Over the holidays, a colleague from a couple jobs ago asked me about about writing for their company blog. Marketing, basically — not the most engaging subject matter, but the pay is decent and there’s no threat of compromising my self-importance. Just submitted my first article; the research required made it out to be a pretty fun experience, actually. Assuing they like what I wrote, they’ll help keep me busy in the coming months. Might just be the type of opportunity I need to move forward in my new career.
My leg has become my identity. Hobbling down the street, passersby here the distinct clatter of my prosthetic, and look down.
“Thank you for your service,” one of them says on occasion without looking up, like slaves terrified of addressing their master.
I no longer spare them. “I slipped under a commuter train, getting to work,” I reply. Nobody ever apologizes.
I may as well be invisible, save for my leg. If I could power it remotely, I’d send it on its own, and shatter the illusion of normalcy.
[Friday Fictioneers is a weekly photo prompt challenge. Join the fun!]
It was some time in November 1990 — I don’t know the actual date, or even the day of the week — when I walked into an office on the northwest side of Chicago and worked my first day in a “real” job. I had just finished the coursework for my doctorate in literature, and my attempts to earn enough money to feed myself through teaching and grants were proving to be frustrating and futile. When the offer of a steady paycheck came up, I was too desperate to say no. My idea at the time was to test the waters for a few months, and if I seemed to be swimming all right, I’d stick with it until I finished my dissertation. Six years later, diploma in hand, I finally left that job — and immediately took on another, which eventually lead to another, and another, until eventually I had close to three decades of experience working with many wonderful and some truly awful people, in addition to a heavy dose of corporate systemic incompetence.
Yesterday, that ended.
After turning in my laptop and identification badge to my manager, I walked out of my most recent office building for the last time. Twenty-seven years and eight months of steady employment, interrupted by a few brief voluntary transition periods, has been left behind in order to pursue making a living as a writer. It’s an ambitious goal, one I had considered as far back as 1990 when it became apparent my academic career was going nowhere. I had known many professional writers during my university years, and they spoke regularly of the occupation’s difficulty, going so far as to actively discourage students like myself from its pursuit. I was easily persuaded (a fault that carries with me to this day), and took the advice to pursue a more practical career.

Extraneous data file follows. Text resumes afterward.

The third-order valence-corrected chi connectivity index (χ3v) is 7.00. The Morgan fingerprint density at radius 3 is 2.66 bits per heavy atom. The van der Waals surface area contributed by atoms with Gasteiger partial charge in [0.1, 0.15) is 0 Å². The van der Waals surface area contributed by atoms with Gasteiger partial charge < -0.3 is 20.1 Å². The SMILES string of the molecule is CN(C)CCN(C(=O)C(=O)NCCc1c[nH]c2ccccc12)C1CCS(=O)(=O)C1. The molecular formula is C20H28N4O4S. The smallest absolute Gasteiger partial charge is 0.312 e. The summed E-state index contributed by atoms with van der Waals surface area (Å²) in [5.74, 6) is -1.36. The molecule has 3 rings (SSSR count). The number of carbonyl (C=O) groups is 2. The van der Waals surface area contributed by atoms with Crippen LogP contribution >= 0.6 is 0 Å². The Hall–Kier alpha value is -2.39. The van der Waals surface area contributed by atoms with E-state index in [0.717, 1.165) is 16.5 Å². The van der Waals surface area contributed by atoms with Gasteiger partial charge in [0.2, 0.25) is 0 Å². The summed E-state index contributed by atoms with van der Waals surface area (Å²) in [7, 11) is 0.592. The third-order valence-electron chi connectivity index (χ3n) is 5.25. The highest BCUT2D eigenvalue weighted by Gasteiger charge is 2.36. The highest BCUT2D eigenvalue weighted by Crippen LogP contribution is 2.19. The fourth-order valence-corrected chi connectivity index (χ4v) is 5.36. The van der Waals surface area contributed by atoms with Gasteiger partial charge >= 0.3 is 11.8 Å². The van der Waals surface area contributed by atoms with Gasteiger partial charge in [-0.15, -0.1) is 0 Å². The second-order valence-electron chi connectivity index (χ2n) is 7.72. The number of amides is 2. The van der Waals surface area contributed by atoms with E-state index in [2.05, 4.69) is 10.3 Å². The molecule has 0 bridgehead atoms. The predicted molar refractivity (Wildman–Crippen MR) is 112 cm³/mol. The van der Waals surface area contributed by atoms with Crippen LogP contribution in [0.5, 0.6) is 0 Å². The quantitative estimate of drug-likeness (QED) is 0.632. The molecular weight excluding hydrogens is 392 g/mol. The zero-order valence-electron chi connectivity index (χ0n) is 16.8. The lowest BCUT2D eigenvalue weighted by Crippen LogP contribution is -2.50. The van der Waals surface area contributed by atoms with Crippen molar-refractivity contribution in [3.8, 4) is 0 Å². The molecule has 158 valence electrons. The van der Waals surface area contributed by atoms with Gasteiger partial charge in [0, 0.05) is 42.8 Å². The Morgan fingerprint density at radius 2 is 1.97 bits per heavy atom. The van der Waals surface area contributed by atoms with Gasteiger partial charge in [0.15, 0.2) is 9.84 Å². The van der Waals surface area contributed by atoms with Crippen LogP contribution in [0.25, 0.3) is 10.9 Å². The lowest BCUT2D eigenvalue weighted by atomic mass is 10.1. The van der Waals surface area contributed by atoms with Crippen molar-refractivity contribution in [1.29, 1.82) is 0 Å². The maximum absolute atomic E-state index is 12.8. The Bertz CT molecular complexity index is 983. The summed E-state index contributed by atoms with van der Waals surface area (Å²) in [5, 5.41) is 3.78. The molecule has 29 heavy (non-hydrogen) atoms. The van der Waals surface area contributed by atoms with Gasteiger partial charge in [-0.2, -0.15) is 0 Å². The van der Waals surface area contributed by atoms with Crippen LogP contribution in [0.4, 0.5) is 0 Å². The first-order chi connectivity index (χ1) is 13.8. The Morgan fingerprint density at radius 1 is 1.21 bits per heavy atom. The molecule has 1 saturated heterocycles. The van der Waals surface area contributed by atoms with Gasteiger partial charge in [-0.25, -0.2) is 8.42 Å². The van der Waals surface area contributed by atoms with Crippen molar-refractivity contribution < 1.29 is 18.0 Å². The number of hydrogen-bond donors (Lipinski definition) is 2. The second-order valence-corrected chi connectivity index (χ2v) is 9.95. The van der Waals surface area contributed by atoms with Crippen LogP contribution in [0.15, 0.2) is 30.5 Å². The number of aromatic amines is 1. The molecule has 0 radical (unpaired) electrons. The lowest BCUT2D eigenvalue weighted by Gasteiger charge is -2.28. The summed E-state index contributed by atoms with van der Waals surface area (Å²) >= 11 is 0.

Yet the desire to write, not as a hobby but as a career — to write as if my life (or at least its creature comforts) depended on it — never left. During those brief periods of unemployment, as well as those times when the mundanity of working life seemed unendurable, I was tempted to finally act on my ambition, only to have those dire warnings from the past urge me to play it safe once more.
So why make the move now? Years of good financial planning, and (let’s be honest) incredibly good fortune, have put my wife and I in a good position. We’re not independently wealthy, but we can afford to take on a little risk in both our careers. My wife runs a cake decorating business out of our home — check it out. We’ll need to earn a living for at least another decade, but if I need to be working, I want to finally do the job, the only job, I’ve always wanted to do.
When I walked out that door yesterday, I started on a new path. journey ahead is full of more uncertainty than I can ever recall. But I’ve never been so certain that I’m on the right path.
On occasion, I use this blog to comment on music. After turning in my notice at work a few weeks back, I was listening to random songs on my phone when a gem from Peter Gabriel started playing. He wrote the song immediately after leaving Genesis, and the decision to pursue his own career left him feeling anxiously excited. I’ve enjoyed the frenetic energy of this song, with its unusual yet uplifting rhythm, for decades, but hearing it now, as I felt my own heart going boom-boom-boom in response to my career move, made me appreciate its power in a way I couldn’t comprehend before. To get what you want, you have to let go of what you have; to stop playing it safe, you have to trust imagination.